several areas and at that point realized nothing would be the same. “Of my immediate family, most evacuated safely. However my siblings on my father’s side were stuck in the attic at their grandmother’s home. Their household consisted of my stepmother, her disabled elderly mother, my sister, brother, stepbrother, and his nine month pregnant girlfriend (now wife). They were eventually rescued and brought to safety, but it was almost a day before anyone could get to them. “I was also fortunate in the sense that I had Nextel cell service. Most of the cell phone providers’ lines’ were unreachable, but Nextel had the two-way radio. So I was able to connect with others and relay messages between some friends and families, as well as receive phone calls. “The moment that affected me the most was returning home for the first time somewhere around November or December, near the holidays. It was like something unreal. When I reached the twin spans (bridge that leads to the city) and I saw the damage, how dark and desolate New Orleans East was, I began to cry. Everything I had become familiar with over the past 21 years was gone. “There was a mixture of mud and only God knows what other toxins and substances covered the ground. The markings on the [houses] indicated when it was searched and where bodies were found. That was a way of knowing if someone made it out safely. I remember we would spend daytime hours riding around to see what survived or what was open. But since much of the city was dark, we had to be inside before it
got late.

Everything was surreal, and to this day, some of it is one big blur.” Michelle Jordan (Manning) drove back into a ‘Twilight Zone’ from Houston: “I only stayed in Lexington with my parents and brother about a week or so before I joined my boyfriend (now husband) and several other friends who had evacuated to Houston. “A pastor and his wife took in about 15 of us at their beautiful estate until we received assistance. They were so good to us. In fact, Texas was good to us. We had free housing, help with food, and clothing. I had my own rentfree little apartment, and he had his. Texas opened up their hearts to us. “The only thing I did not like was the fact that they referred to us as ‘refugees.’ After nearly a year, however, I was ready to return home. I packed my little Audi car and drove to New Orleans. As I approach the city, there were abandoned cars still on the highway, rusty. I felt as if I was in the Twilight Zone. Blighted property was everywhere. “It was devastating for me to see it. I believe my father’s early stages of Alzheimer’s was spurred to advanced stages as a result of seeing what Katrina had done to his home. The furniture in our family home was strewn across the room like an image from the movie, ‘Exorcist.’ He did not want to leave. “I think Katrina did something psychological to a lot of New Orleanians. I saw people looting and I thought: where are they going with those televisions? Whose house are they going to plug them up in? I still get emotional thinking about it.” Larry Jordan’s views today:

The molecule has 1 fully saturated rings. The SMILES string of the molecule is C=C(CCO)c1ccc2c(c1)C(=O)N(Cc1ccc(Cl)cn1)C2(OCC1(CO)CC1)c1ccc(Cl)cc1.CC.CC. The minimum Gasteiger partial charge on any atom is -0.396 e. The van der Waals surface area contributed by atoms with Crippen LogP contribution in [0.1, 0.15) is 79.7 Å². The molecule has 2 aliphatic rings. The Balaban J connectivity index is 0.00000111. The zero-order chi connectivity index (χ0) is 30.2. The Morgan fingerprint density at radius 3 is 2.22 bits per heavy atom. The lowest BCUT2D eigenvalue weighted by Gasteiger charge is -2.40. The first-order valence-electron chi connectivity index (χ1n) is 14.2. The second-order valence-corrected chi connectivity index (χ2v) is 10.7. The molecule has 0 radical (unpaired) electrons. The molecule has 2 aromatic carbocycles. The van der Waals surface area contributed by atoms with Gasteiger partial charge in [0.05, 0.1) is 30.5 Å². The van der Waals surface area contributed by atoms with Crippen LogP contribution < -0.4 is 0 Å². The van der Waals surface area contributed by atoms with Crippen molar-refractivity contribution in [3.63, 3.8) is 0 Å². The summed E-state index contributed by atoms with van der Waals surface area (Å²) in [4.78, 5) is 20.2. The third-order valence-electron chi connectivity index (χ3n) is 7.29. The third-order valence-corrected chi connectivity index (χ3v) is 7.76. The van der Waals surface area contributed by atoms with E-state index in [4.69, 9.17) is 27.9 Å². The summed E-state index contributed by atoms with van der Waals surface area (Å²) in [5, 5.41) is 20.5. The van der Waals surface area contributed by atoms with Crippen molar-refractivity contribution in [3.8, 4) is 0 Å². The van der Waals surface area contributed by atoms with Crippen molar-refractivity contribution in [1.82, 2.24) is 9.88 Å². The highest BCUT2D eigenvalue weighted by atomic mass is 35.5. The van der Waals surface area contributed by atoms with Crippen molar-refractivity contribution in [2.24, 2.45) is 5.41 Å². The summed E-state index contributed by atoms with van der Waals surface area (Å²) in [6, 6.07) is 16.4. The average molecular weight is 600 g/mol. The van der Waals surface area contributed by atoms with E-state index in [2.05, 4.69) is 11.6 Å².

“As a resident of New Orleans for more than 55 years, it seemed evident that Hurricane Katrina changed the political climate as well as the physical. There were some reports of areas of the city that would not be rebuilt. These were mainly African American neighborhoods. “There also were accusations of certain areas that did not receive substantial damage collecting more government assistance than ones that were hard hit. At one point there seemed to be an effort to keep evacuees from returning for the mayor’s election which resulted in the re-election of incumbent African American Ray Nagin. “Unfortunately, it appeared as if the city wouldn’t be able to rebuild under his leadership. A lot of the improvements to the city were begun under his administration but not accredited to him. “Overall the city suffered badly and is still in the process of
rebuilding. Remembering what I saw upon returning to the city stays in my mind. The smell of a city under water, along with the sight of returning to a home with all your possessions destroyed, was overwhelming. But through time and hard work, many have rebounded or moved on to other parts of the country to forget the pain of it all.” Clara Jordan’s scrapbook: Ten years later, one would think an 82-year-old matriarch would want to forget the horrors of Hurricane Katrina, but Clara Jordan still keeps a scrapbook. “This is history,” she said. “I have the list of names of all the lives that were lost, clippings of efforts to save Fats Domino’s home, and a lot of articles from the newspaper.” Asked why she and her family returned to the New Orleans area, her answer was short, strong and to the point. “This is our home; the only home we know!”